SQLite is quite SQL compliant

John Nagle nagle at animats.com
Sun Oct 3 20:21:43 CEST 2010

On 10/2/2010 3:06 PM, Seebs wrote:

> I would agree that the word "nonstandard" seems to be a little strong and
> discouraging.  sqlite is a source of joy, a small bright point of decent
> and functional software in a world full of misbehaving crap.  While it
> does omit a few bits of SQL functionality, I'd call it perhaps a "slightly
> incomplete implementation" rather than a "nonstandard variant".

     That's a bit much.

     What SQLite leaves out is the heavy machinery needed for a active
production database being used by many processes.  If you want to store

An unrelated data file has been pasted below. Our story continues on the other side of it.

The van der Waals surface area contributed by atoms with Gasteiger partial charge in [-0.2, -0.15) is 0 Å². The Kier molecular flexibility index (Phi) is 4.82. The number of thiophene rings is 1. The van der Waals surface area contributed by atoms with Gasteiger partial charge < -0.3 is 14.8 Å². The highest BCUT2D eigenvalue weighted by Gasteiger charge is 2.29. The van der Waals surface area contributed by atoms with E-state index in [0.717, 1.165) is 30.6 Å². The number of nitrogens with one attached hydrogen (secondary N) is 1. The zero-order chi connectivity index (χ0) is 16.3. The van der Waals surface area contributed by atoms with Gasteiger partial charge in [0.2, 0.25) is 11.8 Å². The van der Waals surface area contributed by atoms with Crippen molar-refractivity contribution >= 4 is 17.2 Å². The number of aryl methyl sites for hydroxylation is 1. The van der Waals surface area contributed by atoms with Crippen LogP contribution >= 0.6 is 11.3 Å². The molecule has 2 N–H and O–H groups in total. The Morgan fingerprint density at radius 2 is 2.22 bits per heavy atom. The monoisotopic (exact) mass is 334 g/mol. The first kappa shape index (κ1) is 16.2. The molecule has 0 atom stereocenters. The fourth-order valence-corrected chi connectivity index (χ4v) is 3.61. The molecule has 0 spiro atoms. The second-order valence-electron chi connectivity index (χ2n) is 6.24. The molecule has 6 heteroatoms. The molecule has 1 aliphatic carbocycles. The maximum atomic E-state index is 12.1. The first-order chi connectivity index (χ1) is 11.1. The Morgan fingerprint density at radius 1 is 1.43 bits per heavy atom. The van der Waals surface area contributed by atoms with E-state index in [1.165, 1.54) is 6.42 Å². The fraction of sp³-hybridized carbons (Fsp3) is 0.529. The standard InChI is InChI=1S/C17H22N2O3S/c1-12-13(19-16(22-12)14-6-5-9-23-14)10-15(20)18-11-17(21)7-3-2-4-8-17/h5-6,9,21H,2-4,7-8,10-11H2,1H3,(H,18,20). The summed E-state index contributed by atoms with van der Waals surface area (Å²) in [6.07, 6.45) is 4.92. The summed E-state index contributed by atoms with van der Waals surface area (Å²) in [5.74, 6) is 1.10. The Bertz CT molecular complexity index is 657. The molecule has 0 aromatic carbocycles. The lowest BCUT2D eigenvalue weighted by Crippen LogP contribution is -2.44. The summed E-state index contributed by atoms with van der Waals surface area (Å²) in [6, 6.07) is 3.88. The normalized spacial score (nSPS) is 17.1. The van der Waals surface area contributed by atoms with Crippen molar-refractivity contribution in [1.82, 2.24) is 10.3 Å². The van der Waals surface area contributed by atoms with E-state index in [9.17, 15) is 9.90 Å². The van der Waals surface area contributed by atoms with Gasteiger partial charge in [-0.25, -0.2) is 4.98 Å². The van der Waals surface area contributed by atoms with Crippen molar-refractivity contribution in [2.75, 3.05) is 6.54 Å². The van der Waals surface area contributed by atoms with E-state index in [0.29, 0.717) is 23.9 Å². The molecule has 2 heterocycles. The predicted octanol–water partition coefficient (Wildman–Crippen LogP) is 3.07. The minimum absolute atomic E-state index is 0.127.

a modest amount of data for one process, perhaps with a rare conflict
when two programs hit the same table, SQLite is fine. But SQLite
doesn't scale.  That's why it's "lite".

     Some of SQLite's good features, are achieved by rather brutal
means.  For example, SQLite supports atomic transactions.  That's
implemented by locking up all tables involved for the duration
of the entire transaction.  This is fine for low-volume updates,
and a killer for high-volume systems.

     SQLite doesn't have a serious query optimizer, or partial table
locking, or concurrent transaction handling, or replication.
In other words, use SQLite in your desktop app to manage its data
or configuration parameters.  Use MySQL or Postgres for your
web site.

     (Personally, I like MySQL, but I fear Oracle will mess it up.)

					John Nagle

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